Data type of the column. Key columns can be of type: String Integer Unsigned integer (positive only) Long Unsigned long (positive only) Date Unsigned date.
String columns may optionally have a set of legal values defined for them by entering comma-separated data into this field.
Get incoming fields
Retrieves a field list using the given HBase table and mapping names.
A valid mapping must define meta data for at least the key of the source HBase table. The key must have an Alias specified because there is no name given to the key of an HBase table. Non-key columns must specify the Column family that they belong to and the Column name. An*Alias* is optional - if not supplied then the column name is used. All fields must have type information supplied.
To enable meaningful range scans over key values it is necessary for keys to sort properly in HBase. This is why we make a distinction between unsigned and signed numbers. Since HBase stores integers/longs in twos complement internally it is necessary to flip the sign bit before storing a signed number in order to have positive numbers sort after negative ones. Unsigned integers/longs are assumed to have been stored directly without without inverting the sign bit. Note that keys that are dates are assumed to have been stored as just signed or unsigned longs (i.e. number of milliseconds elapsed since the epoch). If you have a key that is date in string format (ISO 8601 date-time format is designed such that lexicographic order corresponds to chronological order) it can be mapped as type String and then PDI can be used to change the type to Date for manipulation in the transformation.
No distinction is made between signed and unsigned numbers here because no sorting is performed by HBase on anything other than the key. Boolean values may be stored in HBase as 0/1 integer/long or as strings (Y/N, yes/no, true/false, T/F). BigNumber may be stored as either a serialized BigDecimal object or in string form (i.e. a string that can be parsed by BigDecimal's constructor). Serializable is any serialized Java object and Binary is a raw array of bytes. String columns may optionally have a set of legal values defined for them by entering comma-separated data into the Indexed values column in the fields table.
Pressing the Save mapping button will save the mapping. If the target table does not exist, then the user will be asked if they want to use key and column family information from the mapping as the basis for the structure of the new table. The user will also be alerted to any missing information in the mapping definition and prompted to rectify it before the mapping is actually saved. Note that it is possible to define multiple mappings - involving different subsets of columns - on the same HBase table. The Delete mapping button allows the current named mapping for the current named table to be deleted from the mapping table. Note that this does not delete the actual HBase table in question.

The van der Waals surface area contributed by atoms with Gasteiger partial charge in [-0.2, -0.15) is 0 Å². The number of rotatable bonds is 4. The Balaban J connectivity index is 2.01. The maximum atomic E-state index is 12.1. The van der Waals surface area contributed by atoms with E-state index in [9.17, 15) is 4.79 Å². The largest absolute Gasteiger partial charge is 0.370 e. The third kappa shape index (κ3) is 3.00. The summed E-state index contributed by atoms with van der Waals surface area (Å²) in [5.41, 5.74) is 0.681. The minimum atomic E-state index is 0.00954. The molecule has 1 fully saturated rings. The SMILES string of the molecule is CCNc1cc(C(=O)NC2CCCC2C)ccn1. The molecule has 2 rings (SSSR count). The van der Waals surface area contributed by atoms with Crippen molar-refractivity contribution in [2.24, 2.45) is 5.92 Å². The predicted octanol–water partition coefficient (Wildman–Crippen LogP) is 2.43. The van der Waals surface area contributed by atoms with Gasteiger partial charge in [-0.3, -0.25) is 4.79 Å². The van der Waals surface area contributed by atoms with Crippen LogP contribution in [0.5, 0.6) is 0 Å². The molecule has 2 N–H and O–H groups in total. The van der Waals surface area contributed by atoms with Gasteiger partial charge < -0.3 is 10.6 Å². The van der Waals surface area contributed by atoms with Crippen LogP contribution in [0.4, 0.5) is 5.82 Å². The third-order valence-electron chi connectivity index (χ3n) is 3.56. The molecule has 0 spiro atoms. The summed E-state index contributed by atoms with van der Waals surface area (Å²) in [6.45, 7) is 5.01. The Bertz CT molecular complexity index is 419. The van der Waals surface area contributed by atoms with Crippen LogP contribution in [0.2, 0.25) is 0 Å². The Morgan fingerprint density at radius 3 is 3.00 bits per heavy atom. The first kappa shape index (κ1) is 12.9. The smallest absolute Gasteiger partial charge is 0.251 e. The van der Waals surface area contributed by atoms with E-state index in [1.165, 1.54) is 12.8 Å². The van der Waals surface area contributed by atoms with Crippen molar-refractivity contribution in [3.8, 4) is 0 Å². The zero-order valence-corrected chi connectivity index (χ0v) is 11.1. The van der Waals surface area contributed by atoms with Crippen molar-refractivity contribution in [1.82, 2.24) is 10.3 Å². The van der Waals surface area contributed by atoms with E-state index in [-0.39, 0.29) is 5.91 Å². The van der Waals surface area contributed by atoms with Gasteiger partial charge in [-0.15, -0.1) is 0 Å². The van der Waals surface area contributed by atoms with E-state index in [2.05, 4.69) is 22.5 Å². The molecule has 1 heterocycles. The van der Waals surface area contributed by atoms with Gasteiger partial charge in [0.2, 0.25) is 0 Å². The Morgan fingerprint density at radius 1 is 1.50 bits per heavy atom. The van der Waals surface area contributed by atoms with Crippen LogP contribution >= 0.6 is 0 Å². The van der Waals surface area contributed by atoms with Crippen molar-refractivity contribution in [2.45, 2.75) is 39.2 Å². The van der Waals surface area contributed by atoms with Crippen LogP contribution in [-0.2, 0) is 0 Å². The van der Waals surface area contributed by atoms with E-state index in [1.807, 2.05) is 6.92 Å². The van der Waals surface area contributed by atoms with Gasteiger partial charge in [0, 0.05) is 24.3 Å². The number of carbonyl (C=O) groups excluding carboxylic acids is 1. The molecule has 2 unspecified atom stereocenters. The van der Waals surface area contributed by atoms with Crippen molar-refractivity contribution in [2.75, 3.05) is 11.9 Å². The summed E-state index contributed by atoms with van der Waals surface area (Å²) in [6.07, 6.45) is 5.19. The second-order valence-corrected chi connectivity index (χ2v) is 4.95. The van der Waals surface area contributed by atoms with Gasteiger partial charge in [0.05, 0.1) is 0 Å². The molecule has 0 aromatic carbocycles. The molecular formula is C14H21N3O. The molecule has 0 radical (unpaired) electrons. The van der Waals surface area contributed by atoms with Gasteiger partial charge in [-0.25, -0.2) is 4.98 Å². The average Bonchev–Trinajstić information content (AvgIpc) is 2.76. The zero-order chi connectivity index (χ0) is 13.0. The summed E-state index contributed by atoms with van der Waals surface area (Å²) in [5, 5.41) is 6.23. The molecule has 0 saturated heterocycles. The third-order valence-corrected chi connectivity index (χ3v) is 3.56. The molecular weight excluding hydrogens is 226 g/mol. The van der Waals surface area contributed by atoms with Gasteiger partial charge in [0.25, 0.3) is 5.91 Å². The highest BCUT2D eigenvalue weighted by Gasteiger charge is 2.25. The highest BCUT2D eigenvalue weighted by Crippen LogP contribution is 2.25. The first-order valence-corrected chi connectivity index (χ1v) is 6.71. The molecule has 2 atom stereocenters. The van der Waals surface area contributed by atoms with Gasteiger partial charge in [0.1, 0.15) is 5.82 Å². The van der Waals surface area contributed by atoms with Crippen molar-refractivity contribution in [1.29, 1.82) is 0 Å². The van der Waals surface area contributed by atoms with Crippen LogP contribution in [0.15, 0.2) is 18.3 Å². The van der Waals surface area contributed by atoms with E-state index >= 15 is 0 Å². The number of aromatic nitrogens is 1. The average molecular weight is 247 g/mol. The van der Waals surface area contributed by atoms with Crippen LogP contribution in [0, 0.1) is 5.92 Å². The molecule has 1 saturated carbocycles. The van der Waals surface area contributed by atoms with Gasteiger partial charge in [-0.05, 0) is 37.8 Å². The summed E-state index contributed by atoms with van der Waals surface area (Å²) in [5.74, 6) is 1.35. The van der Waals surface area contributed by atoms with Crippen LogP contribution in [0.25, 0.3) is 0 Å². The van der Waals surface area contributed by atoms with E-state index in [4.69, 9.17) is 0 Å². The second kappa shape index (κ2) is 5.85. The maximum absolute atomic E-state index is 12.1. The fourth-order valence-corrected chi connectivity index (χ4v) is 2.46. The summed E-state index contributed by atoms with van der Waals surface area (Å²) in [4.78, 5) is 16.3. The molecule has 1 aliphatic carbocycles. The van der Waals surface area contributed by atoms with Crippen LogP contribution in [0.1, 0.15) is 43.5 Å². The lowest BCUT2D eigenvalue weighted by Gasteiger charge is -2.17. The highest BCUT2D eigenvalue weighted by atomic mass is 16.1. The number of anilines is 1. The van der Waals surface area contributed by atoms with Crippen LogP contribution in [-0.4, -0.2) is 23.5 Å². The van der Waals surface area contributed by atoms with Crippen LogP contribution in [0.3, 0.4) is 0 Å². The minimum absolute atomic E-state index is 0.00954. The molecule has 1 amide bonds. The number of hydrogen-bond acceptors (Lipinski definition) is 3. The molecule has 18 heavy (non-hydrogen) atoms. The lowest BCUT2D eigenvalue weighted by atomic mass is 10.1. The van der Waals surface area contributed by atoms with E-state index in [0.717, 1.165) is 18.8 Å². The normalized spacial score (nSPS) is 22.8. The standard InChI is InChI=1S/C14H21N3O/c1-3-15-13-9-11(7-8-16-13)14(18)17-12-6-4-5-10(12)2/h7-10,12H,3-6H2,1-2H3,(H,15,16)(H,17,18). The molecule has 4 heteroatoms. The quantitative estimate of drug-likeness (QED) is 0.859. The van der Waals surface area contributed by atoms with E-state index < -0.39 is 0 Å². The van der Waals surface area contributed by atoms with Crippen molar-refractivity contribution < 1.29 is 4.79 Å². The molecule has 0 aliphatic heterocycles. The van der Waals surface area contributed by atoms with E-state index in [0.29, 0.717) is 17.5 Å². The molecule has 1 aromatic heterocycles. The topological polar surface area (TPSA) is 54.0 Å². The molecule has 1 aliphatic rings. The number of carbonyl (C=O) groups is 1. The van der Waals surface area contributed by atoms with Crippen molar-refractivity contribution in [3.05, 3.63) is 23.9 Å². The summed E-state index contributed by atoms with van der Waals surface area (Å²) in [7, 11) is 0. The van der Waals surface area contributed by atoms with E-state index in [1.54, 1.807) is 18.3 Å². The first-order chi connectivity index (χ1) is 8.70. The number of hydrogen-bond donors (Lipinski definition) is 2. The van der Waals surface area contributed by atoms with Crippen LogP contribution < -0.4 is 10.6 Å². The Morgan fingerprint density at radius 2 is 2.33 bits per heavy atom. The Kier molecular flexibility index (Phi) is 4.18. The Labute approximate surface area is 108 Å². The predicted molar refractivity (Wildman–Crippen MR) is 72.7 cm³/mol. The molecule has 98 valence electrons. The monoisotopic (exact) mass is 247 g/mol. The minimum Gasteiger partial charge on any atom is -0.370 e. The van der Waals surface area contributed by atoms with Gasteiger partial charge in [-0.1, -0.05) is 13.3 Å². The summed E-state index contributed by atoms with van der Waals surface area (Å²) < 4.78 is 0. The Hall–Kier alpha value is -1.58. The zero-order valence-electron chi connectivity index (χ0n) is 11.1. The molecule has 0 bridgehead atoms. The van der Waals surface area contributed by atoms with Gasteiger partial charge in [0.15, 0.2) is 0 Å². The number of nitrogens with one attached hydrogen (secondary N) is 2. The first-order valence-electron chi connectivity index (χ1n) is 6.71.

To speed up the creation of a mapping it is possible to use the incoming fields to the step as the basis for the mapping. Pressing the Get incoming fields button will populate the mapping table with information from the fields entering the step. The Alias and Column name of each mapping field will be set to the name of an incoming field, the type information will be filled in automatically, and the Column family will be set to either the name of the first column family defined if the table already exists, or, a default value ("Family1"), which can be altered by the user to define their own families when the target table is created. Note that the step does not support adding new column families to an existing table.
IMPORTANT: The names of fields entering the step are expected to match the aliases of fields defined in the mapping. All incoming fields must have a matching counterpart in the mapping. There may be fewer incoming fields than defined in the mapping but if there are more incoming fields then an error will be raised. Furthermore, one of the incoming fields must match the key defined in the mapping.
HBase server configuration and tuning aside, there are several things to consider when using HBase Output. The Configure connection tab provides a field for setting the size of the write buffer used to transfer data to HBase. The user may enter a number here (in bytes). A larger buffer consumes more memory (on both the client and server sides) but results in fewer remote procedure calls. The default (in the hbase-default.xml) is 2Mb (2097152 bytes) and this value will be used if the field is left blank. When left blank, auto flush is enabled and "Put" operations are executed immediately. This means that each row will be transmitted to HBase at the time it arrives at the step. Entering a number (even if it is the same as the default) for the size of the write buffer will disable auto flush and will result in incoming rows only being transferred once the buffer is full.
There is also a check box for disabling writing to the Write Ahead Log (WAL). The WAL is used as a lifeline to restore the status quo if the server goes down while data is being inserted. However, the tradeoff for error-recovery is speed.
NOTE: The Create/edit mappings tab allows the user to specify some options for when a new table is created in HBase. In the HBase table name field the user may optionally suffix the name of the new table with parameters for specifying what compression to use and whether or not to use Bloom filters to speed up lookups. The options for compression include NONE, GZ and LZO; the options for Bloom filters include NONE, ROW, ROWCOL. If nothing is specified - beyond the name of the new table - by the user, then the default of NONE is used for both compression and Bloom filters. For example, the following string entered in the HBase table name field specifies that a new table called "NewTable" should be created with GZ compression and ROWCOL Bloom filters:
Note that due to licensing constraints, HBase does not ship with LZO compression libraries - these must be installed on each node by the user if they wish to use LZO compression.
Metadata Injection Support (7.x and later)
All fields of this step support metadata injection. You can use this step with ETL Metadata Injection to pass metadata to your transformation at runtime.